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Tuesday, October 4, 2016, 17:54

Shanghai leads Asia in luxury living costs

By Luo Weiteng

HONG KONG - Shanghai has retained its title as the most expensive city in Asia for luxury living, while Hong Kong still reigns as the leader in the cost of residential properties, according to a new survey.

In its 2016 Lifestyle Index, Swiss private bank Julius Baer tracked the price of 21 luxury goods and services, finding Shanghai as the most costly market for the second straight year amongst 11 Asian cities. It was the most expensive for hospital stays, watches, facial aesthetics, cigars and high-end skin cream.

It ranked second in the cost of residential properties, wedding banquets, ladies’ handbags, men’s suits, cars and ladies’ shoes. Legal fees and golf club memberships are the only two items that are cheaper in Shanghai, compared with others in the region.

Shanghai leads Asia in luxury living costs
Graphic by Alex Tang
Singapore was the second most expensive city, swapping positions with archrival Hong Kong, which dropped one place to third, mainly due to a slowdown in tourist spending. For the second year in a row, Mumbai in India remains the least expensive in terms of costs for wealthy individuals.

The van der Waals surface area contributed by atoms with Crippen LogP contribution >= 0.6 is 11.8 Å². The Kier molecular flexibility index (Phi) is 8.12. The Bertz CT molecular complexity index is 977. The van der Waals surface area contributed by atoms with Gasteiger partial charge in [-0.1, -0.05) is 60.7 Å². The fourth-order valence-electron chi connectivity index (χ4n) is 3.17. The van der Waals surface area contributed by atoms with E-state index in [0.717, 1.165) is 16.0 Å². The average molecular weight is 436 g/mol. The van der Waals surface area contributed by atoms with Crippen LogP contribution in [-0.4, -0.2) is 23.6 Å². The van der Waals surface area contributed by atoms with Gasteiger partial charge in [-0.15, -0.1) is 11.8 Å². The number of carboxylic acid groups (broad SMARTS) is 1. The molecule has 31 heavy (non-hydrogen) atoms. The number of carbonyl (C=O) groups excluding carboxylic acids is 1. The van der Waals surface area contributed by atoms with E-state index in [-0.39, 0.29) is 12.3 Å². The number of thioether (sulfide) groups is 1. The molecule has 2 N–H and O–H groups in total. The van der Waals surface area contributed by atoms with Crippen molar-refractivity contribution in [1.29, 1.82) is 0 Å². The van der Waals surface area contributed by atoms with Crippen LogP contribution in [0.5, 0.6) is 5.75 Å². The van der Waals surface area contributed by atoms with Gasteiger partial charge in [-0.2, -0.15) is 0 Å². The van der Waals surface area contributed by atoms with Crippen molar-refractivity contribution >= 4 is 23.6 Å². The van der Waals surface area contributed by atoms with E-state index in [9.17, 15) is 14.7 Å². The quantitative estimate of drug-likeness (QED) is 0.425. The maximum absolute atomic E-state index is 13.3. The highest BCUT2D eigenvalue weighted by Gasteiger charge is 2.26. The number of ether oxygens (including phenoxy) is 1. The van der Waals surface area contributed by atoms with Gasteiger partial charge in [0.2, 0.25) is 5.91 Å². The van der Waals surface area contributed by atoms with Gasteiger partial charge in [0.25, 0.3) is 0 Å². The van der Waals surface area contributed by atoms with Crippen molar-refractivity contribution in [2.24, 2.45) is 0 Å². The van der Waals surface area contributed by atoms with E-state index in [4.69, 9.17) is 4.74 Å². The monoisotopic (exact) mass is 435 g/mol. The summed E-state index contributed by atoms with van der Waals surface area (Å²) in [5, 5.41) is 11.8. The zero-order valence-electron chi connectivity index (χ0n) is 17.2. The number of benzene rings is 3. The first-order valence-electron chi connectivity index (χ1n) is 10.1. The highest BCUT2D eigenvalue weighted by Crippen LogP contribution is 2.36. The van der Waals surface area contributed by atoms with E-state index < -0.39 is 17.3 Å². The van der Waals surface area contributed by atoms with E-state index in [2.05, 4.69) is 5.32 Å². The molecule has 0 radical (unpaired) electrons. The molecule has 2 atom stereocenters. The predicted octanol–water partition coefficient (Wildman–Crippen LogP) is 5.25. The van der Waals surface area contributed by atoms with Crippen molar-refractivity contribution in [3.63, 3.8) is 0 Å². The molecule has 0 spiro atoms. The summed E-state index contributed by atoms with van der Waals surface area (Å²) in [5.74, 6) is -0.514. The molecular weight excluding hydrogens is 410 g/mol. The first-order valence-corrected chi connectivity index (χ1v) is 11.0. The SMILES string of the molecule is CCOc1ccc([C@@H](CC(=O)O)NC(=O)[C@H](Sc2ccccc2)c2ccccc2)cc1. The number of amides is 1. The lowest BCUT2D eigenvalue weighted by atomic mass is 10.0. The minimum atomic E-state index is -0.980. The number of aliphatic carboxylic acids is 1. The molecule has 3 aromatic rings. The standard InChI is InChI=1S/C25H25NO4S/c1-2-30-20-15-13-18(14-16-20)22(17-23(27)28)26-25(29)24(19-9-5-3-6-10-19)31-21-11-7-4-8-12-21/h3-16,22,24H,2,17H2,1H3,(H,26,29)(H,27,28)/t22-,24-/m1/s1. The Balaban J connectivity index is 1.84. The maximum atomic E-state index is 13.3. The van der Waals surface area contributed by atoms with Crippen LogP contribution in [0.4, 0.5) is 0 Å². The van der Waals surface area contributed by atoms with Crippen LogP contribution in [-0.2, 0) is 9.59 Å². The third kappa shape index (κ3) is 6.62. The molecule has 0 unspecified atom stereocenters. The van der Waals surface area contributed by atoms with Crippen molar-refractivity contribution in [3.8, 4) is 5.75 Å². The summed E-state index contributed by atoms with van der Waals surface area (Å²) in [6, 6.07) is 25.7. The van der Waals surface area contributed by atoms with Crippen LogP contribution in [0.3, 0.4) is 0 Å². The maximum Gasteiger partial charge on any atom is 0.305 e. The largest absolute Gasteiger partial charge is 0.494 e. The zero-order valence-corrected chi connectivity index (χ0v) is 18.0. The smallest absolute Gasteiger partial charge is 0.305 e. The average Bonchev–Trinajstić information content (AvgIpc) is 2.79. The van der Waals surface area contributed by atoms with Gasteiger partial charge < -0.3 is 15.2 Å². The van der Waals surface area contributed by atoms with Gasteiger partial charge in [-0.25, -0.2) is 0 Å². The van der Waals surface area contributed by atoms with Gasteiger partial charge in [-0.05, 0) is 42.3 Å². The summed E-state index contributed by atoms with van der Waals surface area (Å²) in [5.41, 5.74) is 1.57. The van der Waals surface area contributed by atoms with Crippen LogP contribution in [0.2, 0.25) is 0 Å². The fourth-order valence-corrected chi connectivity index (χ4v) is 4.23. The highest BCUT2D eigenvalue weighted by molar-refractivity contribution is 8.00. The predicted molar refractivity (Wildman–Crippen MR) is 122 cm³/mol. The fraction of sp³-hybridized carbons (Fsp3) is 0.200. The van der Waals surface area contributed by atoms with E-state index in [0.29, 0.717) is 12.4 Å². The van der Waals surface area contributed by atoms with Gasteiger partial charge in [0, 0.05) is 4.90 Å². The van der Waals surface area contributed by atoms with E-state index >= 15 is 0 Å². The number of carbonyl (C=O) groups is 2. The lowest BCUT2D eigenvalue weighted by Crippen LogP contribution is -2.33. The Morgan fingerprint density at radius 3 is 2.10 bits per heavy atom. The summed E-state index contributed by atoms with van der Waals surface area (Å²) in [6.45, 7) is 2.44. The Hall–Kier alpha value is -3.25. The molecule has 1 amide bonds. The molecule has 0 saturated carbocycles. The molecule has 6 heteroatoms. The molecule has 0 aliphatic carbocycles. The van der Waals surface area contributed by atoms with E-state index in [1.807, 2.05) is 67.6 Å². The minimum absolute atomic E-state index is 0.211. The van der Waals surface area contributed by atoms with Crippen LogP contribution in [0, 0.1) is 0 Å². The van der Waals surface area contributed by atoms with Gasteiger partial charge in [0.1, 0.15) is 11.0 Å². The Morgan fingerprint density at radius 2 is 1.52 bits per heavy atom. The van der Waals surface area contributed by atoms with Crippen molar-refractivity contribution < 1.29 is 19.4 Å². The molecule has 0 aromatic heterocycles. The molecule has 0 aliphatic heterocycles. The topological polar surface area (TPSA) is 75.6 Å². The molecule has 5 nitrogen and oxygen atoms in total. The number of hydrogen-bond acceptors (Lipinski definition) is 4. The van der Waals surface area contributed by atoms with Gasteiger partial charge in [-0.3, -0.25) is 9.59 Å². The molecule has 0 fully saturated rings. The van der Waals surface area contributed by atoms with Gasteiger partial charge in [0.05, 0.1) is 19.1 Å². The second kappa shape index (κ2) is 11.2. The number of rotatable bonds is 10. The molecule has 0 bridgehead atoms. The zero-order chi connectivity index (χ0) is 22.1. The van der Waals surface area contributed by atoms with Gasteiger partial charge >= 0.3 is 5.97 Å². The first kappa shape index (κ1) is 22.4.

Hong Kong is the undisputed leader in the region for luxury real estate prices, with the average price of a 4000-square-foot home in a prime location costing $41.2 million. That is five times more than the average for Asia and comes even after prices fell by more than 8 percent from last year’s peak.

Julius Baer executive director Pearlyn Wong said a strong supply of luxury housing in Hong Kong would continue to keep property prices high. It would take Shanghai, where a high-end residential property costs an average of $16.5 million, some time to overtake Hong Kong.

Wong said hefty local taxes and duties are a major driving force in the Chinese mainland, which outweighs the concern over a weakening local currency as rich Chinese travel overseas to countries including Japan and South Korea to buy goods.

The sustained slump in the local currency and equity markets hasn’t dampened the appetite of wealthy Chinese for foreign luxury goods, as taxes and duties make prices on the mainland up to 40 percent higher than markets abroad.

However, Julius Baer head of business development Stefan Hofer said it is highly unpredictable whether markets like Japan and South Korea could benefit from such a huge demand in the next five years.

"The switch can be rather fast, not to mention more and more regional rivals are vying for a slice of the business, ratcheting up the already elevated competition,” he said.

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